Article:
By Mrs Mary Wood-Allen, MD, World Superintendent of the Purity Department woman’s Christian Temperance Union; author of The Man Wonderful in the House Beautiful, Marvels of Our Bodily Dwelling, etc. Dedicated to the thousands of girls whose honest inquiries concerning the origin of life and being deserve such a truthful, intelligent, and satisfactory answer as will save them from ignorance, enable them to avoid vice, and deliver them from solitary and social sins.
When the Young Girl comes home from a visit to an aunt she finds she has a new baby brother. And Mother begins to explain where he came from, starting with plants, and moving on to birds and eggs. Yes, you need a male and female, but the procedure is passed over in silence. The novelist Edith Wharton, on the eve of her marriage, begged her mother to tell her what she could expect. Her mother replied, “Oh, don’t be so silly, of course you know.” However, Mrs Wood-Allen is aiming this book at 10 to 12-year-olds and promises to go into more detail in later volumes.
The birds and bees take up the first part of the book, and then we move on to other subjects which don’t get discussed in polite society. The pores emit “waste matter”, and this is why we need to wash. If your pores get clogged up you’ll get ill. And “many children die of infantile paralysis because the father is a tobacco-user”. The author warns that many patent medicines contain alcohol: no wonder they were popular. She reminds her audience that smoking is inappropriate in church, and warns against tea: “After a time I ban to realise that I was becoming a slave to tea... I did not want to be a slave, and so I gave up tea in order to know that I was not under the control of anything that was not a necessity.”
Wood-Allen recommends standing tall and sitting “actively”, not droopily. Parents and guardians of the time were worried about their children growing up “asymmetrical” – the pernicious habit of standing on one leg should be avoided. Girls should learn housework – carpentry is all very well, but remember that your future role is to be a “home-maker”. “There can be no more beautiful or noble work than this.” Wouldn’t carpentry be useful in the home? And she herself was a teacher, lecturer and doctor.
Tight clothes are disapproved of – they stop you playing games and exercising, and “you understand how important it is that you should breathe sufficiently in order to have your blood purified”. It’s worth learning to speak good English – so that your children won’t be ashamed of you. And the children of parents who’ve learned other languages find it easier to pick them up.
“Self-respect” has several meanings. The first is that you don’t gossip about your family to your friends. It also means keeping others at a proper distance. She doesn’t like to see female friends kissing each other – and as for being kissed by a boy! She prefers “healthful reading” about botany and zoology to “love stories”. And don’t think it would be better to be a boy and grow up to have a job and an interesting life – a young girl’s job is to train the next generation to be “good men and women”.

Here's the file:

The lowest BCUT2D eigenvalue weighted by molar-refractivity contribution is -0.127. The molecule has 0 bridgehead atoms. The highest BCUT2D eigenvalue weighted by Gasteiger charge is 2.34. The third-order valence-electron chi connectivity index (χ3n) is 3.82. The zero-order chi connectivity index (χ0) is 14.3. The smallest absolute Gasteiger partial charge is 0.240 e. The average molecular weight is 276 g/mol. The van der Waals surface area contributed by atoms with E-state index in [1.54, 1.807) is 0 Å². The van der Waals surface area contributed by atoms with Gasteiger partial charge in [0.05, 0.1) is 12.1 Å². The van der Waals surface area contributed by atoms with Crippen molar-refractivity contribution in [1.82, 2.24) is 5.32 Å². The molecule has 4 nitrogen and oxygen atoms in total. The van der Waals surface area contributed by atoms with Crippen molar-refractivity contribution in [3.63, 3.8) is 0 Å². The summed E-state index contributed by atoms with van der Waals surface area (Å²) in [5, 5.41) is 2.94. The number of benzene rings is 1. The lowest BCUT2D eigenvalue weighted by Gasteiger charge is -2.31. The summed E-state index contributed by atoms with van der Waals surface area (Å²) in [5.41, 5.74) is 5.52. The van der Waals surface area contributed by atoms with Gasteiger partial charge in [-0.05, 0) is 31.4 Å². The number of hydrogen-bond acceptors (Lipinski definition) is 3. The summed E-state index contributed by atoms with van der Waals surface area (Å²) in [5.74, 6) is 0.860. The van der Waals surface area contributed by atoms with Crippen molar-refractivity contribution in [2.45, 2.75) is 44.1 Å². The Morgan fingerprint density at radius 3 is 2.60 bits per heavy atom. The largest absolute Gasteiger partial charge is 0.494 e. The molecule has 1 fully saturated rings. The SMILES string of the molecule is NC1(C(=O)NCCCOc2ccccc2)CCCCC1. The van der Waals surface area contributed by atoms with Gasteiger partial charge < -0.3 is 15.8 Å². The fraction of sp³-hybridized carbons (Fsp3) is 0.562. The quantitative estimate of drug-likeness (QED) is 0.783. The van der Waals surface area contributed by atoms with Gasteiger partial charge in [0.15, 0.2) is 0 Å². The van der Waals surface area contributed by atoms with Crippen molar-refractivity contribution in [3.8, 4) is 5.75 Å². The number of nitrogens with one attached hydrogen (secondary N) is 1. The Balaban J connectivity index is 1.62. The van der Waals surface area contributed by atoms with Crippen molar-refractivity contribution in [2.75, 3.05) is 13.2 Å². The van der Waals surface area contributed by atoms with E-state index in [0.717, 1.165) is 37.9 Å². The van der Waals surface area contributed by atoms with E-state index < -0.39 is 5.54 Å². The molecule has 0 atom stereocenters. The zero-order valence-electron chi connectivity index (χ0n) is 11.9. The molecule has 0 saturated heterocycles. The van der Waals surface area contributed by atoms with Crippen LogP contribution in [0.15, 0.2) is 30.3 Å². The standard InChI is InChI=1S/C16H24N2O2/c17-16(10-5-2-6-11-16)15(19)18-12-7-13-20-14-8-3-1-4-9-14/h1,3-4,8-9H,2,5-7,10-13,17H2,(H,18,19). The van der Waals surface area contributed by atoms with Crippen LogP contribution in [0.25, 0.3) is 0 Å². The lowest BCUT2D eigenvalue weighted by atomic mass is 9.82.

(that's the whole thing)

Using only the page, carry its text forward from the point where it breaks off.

Wood-Allen points out that emotions can affect the body, and then describes a kind of “thought breathalyser” she has seen, where emotions show up as different colours. “If it is true... that evil thoughts create actual poisons in the blood, you will see how necessary it is for us to think only beautiful thoughts.” She goes on: “We may quite truly say that thoughts are really things... You can change your feelings by changing the expression of your face.” Writer Julia Strachey was cared for as a child by Alys Russell, ex-wife of Bertrand and a member of the “Higher Thought” movement. Alys used to tell Julia that if she wanted to be happy she should just smile all the time – instead of changing her circumstances. Julia reports that Alys herself wore a permanent, artificial, pained smile. Perhaps she was following Mrs Wood-Allen's advice: "If you feel angry towards anyone, just deny that feeling. ‘I am not angry. I love my friend. I love everybody.’”
The author comes back to the “thoughts are things” idea, and quotes a Dr Gates who claims thoughts create substances in the blood that also surround us like a miasma and affect others. Thoughts Are Things is the title of a book by Prentice Mulford. Elmer Gates is quoted in Napoleon Hill’s Think and Grow Rich. If only it was that easy. (Mulford was instrumental in the founding... of the popular philosophy New Thought. Mulford's book Thoughts Are Things served as a guide to this new belief system and is still popular today. Wikipedia)
And finally: Man has learned how to improve animals also. He knows how to obtain just the qualities he wants. If he wants speed he selects parents who both have that quality and it is marvelous to read what has been accomplished in the development of speed in the horse… We have seen how much men can do in improving the plant and animal creation. Why cannot he apply the same idea to the improvement of the human race?
Overall, the book is a capsule of ideas that had been popular since the later 1800s. Mary Baker Eddy founded the first Church of Christ, Scientist in 1879. To her, illness was just "wrong thought". We worry no more about clogging our pores, but the idea that we can create the world by our minds alone is still with us. Unfortunately the human mind is not that powerful, and if we want to change the world we need to take action.
More here, and links to the rest.